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Saturday, June 18, 2011
Morocco King Proposes Steps to Democracy
By Steven Erlanger
Abdeljalil Bounhar/Associated Press
Cafe customers in Casablanca, Morocco, watched King Mohammed VI's speech on Friday night. Under his plan for the government, he would still control the military and religious matters.
In a major effort to try to respond to calls for more democracy and accountability, King Mohammed VI of Morocco announced proposed constitutional changes on Friday night that would reduce his own nearly absolute powers and name a prime minister from the largest party elected to Parliament as head of the executive branch.
But his plans fall considerably short of the constitutional monarchy that many protesters have demanded and leave the king with absolute control over the military and religious matters.
The proposals will be put to a national referendum on July 1 instead of in September as originally planned.
The prime minister, who would be formally called “president of the government,” would be able to appoint government officials and ministers and would have the power to dissolve Parliament. The judiciary would be an independent branch; the king has headed the council that approves all judges.
It would mean a “government emerging through direct universal suffrage,” the king said in an eagerly awaited speech on national television. The changes, he said, will “make Morocco a state that will distinguish itself by its democratic course.”
The king would remain head of the Islamic faith in Morocco and be called “commander of the faithful.” But a reference to the king in the current Constitution as “sacred” would be replaced by the expression: “The integrity of the person of the king should not be violated.” Islam would remain the state religion, but there would be a new guarantee of religious freedom.
The king, who is 47 and has been in power since 1999, has been facing growing pressure to respond to calls for democratic change and a constitutional monarchy from the February 20 Movement for Change, which began on Facebook and has carried out a series of rallies in major cities. While thousands attended the rallies, they did not compare in size to those elsewhere in the Arab world, and there has been relatively little violence or state repression of the demonstrators.
As the Arab Spring has rolled through the Middle East and North Africa, monarchies have withstood the demand for change better than secular autocrats. And Morocco, on the western edge of the region, has not escaped the demand for change. The king, who is considered a reformer and a more gentle ruler than his feared father, King Hassan II, has been criticized for stalling far-reaching reforms after terrorist bombings in Casablanca in 2003.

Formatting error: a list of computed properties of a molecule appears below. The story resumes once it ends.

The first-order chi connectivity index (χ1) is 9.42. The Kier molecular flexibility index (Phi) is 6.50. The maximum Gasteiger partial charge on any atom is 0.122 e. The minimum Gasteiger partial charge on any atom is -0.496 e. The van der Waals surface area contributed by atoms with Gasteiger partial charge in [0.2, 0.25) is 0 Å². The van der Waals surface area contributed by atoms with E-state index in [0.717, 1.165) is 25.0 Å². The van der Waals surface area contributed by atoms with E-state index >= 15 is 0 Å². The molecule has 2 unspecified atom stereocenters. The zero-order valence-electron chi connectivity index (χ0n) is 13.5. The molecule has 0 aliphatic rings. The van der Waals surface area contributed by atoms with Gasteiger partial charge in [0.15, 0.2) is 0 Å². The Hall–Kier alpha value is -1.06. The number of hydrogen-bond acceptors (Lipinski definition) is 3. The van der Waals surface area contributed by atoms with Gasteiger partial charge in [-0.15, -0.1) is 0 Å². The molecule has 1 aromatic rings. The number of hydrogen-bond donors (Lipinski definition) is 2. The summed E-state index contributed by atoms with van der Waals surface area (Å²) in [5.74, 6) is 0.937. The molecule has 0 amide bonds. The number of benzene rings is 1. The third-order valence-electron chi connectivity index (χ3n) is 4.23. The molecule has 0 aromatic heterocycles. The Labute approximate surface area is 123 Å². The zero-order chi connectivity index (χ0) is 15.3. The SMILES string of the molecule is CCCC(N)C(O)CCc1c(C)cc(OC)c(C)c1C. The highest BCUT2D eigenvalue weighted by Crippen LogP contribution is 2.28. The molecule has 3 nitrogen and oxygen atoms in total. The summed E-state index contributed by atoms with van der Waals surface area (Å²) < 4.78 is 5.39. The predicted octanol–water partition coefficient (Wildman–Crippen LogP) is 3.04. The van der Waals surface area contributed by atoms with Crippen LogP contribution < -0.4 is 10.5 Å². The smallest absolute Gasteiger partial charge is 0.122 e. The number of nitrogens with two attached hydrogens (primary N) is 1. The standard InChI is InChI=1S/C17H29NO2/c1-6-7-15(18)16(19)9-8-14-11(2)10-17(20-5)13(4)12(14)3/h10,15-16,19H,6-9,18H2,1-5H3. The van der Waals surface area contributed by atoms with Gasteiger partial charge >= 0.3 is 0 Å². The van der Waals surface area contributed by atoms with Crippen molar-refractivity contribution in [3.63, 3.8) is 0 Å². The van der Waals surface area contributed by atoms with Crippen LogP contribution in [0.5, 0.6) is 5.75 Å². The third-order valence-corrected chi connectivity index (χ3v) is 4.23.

He has also been accused of allowing the advisers and former schoolmates around him to become wealthy from state contracts and monopolies, and of tolerating corruption.
But the proposals he unveiled on Friday were a considerable effort to try to get ahead of the calls for change.
In the last few months, he released some 200 Islamist prisoners who had been jailed in the roundups that followed the 2003 bombings.
The final draft of the reformed Constitution explicitly grants the government executive powers. Government ministers, ambassadors and provincial governors would be appointed by the prime minister, subject to the approval of the king. The prime minister could dissolve the lower house of Parliament after consulting the king, House speaker and head of the Constitutional Court.
And in another response to demands from protesters, Berber will be made an official language alongside Arabic.
The king said that the constitutional reform “confirms the features and mechanisms of the parliamentary nature of the Moroccan political system” and lays the foundation for an “efficient, rational constitutional system whose core elements are the balance, independence and separation of powers, and whose foremost goal is the freedom and dignity of citizens.”
The proposed changes did not satisfy all the protesters, who say they will continue to hold rallies pressing for more change, including one scheduled for Sunday.
Najib Chawki, an activist from the February 20 Movement, told Reuters that the reform “does not respond to the essence of our demands, which is establishing a parliamentary monarchy. We are basically moving from a de facto absolute monarchy to a constitutional monarchy.”
But many Moroccans will see the changes as a judicious effort by the king to promote a gradual move toward democratic accountability. Mohammed Nabil Benabdallah, secretary general of the small Party of Progress and Socialism, said they show Morocco is entering a new era.
“There will be a new balance of powers,” he told Bloomberg News. “It paves the way toward the establishment of a democratic state.”
This article was published in The New York Times on 18/06/2011